Michigan Gov. Gretchen Whitmer issued an emergency declaration for Midland, Michigan, home of Northwood University, and the surrounding areas after at least three dams failed, washing away bridges and roads. Residents were alerted to get to higher ground immediately.
Visitors to the Northwood University are greeted by a pop that states: “
“Complete evacuation of Midland Campus: Due to the ongoing flood warning, an evacuation of the Midland campus is necessary. All members of the Northwood Community, please check your Northwood emails for further details and updates.”
Efforts are under way to evacuate portions of Midland and get residents to emergency shelters. About 10,000 residents have been evacuated.
The dam failures and flooding are occurring after several days of heavy rains.
Northwood University is closed and entry into the area is prohibited, according to an update on Twitter. The Edenville dam, which is located about 18 miles north of Midland, failed Tuesday night, sending water toward the city of 40,000 people. Because of the locations of the Edenville dam and the Sanford dam, both located north of the city, the failures funneled water directly toward Midland. The Smallwood Lake dam also is believed to have failed. The Dow chemical plant was being evacuated Tuesday night. Officials said downtown Midland may be under 9 feet of water by Wednesday afternoon.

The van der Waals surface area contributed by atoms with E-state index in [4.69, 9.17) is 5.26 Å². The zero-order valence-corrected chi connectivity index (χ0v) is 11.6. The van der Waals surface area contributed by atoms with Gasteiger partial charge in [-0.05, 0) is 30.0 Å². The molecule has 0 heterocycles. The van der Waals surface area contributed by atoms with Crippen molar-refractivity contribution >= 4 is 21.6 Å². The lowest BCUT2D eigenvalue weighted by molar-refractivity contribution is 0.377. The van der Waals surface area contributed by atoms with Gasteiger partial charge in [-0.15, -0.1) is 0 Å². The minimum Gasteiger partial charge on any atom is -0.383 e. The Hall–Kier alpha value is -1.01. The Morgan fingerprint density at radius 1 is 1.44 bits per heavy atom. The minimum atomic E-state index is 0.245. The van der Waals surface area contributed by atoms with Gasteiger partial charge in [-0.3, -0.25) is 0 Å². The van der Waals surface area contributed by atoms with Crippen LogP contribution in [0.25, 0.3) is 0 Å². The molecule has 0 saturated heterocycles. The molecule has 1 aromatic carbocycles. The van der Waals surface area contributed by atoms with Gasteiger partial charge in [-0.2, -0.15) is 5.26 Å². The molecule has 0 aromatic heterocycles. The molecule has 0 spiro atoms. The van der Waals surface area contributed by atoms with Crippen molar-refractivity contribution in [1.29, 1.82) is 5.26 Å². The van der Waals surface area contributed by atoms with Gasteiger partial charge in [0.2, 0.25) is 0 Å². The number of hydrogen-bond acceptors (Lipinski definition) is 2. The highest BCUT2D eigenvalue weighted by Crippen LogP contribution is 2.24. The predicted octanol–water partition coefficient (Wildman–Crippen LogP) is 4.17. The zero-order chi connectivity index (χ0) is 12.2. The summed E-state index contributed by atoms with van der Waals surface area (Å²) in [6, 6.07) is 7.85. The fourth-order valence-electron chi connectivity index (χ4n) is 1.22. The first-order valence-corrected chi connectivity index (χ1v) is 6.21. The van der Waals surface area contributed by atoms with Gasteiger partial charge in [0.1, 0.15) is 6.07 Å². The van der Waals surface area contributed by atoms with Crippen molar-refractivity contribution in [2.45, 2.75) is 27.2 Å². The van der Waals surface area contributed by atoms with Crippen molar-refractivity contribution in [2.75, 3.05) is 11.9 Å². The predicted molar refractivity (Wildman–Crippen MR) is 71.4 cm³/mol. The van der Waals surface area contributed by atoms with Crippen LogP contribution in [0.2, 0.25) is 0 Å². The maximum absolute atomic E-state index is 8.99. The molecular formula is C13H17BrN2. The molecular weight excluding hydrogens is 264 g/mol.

Whitmer activated the state’s Emergency Operations Center. Several social media and news reports said the M-30 bridge over Wixom Lake collapsed after a deluge of rain, building up after several days of rain, broke through the dams, inundating the area.
The most recent emergency alert from the city of Midland said, “It is recommended that all City of Midland residents south of US-10 and west of Eastman Avenue should prepare for evacuation. If you have nowhere to go, please go to Midland High School, 1301 Eastlawn Drive in Midland.”
As of Wednesday morning, water levels continued to rise. River gauges put the Tittabawassee River at Midland at 10 feet above flood stage, rising to 34.64 feet.
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